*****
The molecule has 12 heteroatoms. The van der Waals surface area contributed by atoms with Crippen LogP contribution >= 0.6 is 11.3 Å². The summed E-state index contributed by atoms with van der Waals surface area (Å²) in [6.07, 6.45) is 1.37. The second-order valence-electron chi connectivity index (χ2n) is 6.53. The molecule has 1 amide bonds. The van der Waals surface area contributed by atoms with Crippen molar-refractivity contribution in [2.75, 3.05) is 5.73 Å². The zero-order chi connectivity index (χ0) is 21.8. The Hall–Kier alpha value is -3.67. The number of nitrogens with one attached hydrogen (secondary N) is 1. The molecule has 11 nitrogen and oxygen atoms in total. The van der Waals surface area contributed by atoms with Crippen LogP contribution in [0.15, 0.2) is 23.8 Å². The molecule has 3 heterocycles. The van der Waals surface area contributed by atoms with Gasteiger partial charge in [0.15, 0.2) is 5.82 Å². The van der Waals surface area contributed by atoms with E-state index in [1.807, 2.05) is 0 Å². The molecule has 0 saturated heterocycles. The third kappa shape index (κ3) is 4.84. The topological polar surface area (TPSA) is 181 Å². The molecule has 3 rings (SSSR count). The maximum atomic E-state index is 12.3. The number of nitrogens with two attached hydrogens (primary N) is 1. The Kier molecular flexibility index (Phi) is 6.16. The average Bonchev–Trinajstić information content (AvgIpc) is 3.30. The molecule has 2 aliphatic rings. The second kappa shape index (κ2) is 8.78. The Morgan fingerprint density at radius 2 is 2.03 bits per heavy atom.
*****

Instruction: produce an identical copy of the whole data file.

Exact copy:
The molecule has 12 heteroatoms. The van der Waals surface area contributed by atoms with Crippen LogP contribution >= 0.6 is 11.3 Å². The summed E-state index contributed by atoms with van der Waals surface area (Å²) in [6.07, 6.45) is 1.37. The second-order valence-electron chi connectivity index (χ2n) is 6.53. The molecule has 1 amide bonds. The van der Waals surface area contributed by atoms with Crippen molar-refractivity contribution in [2.75, 3.05) is 5.73 Å². The zero-order chi connectivity index (χ0) is 21.8. The Hall–Kier alpha value is -3.67. The number of nitrogens with one attached hydrogen (secondary N) is 1. The molecule has 11 nitrogen and oxygen atoms in total. The van der Waals surface area contributed by atoms with Crippen LogP contribution in [0.15, 0.2) is 23.8 Å². The molecule has 3 heterocycles. The van der Waals surface area contributed by atoms with Gasteiger partial charge in [0.15, 0.2) is 5.82 Å². The van der Waals surface area contributed by atoms with E-state index in [1.807, 2.05) is 0 Å². The molecule has 0 saturated heterocycles. The third kappa shape index (κ3) is 4.84. The topological polar surface area (TPSA) is 181 Å². The molecule has 3 rings (SSSR count). The maximum atomic E-state index is 12.3. The number of nitrogens with two attached hydrogens (primary N) is 1. The Kier molecular flexibility index (Phi) is 6.16. The average Bonchev–Trinajstić information content (AvgIpc) is 3.30. The molecule has 2 aliphatic rings. The second kappa shape index (κ2) is 8.78. The Morgan fingerprint density at radius 2 is 2.03 bits per heavy atom.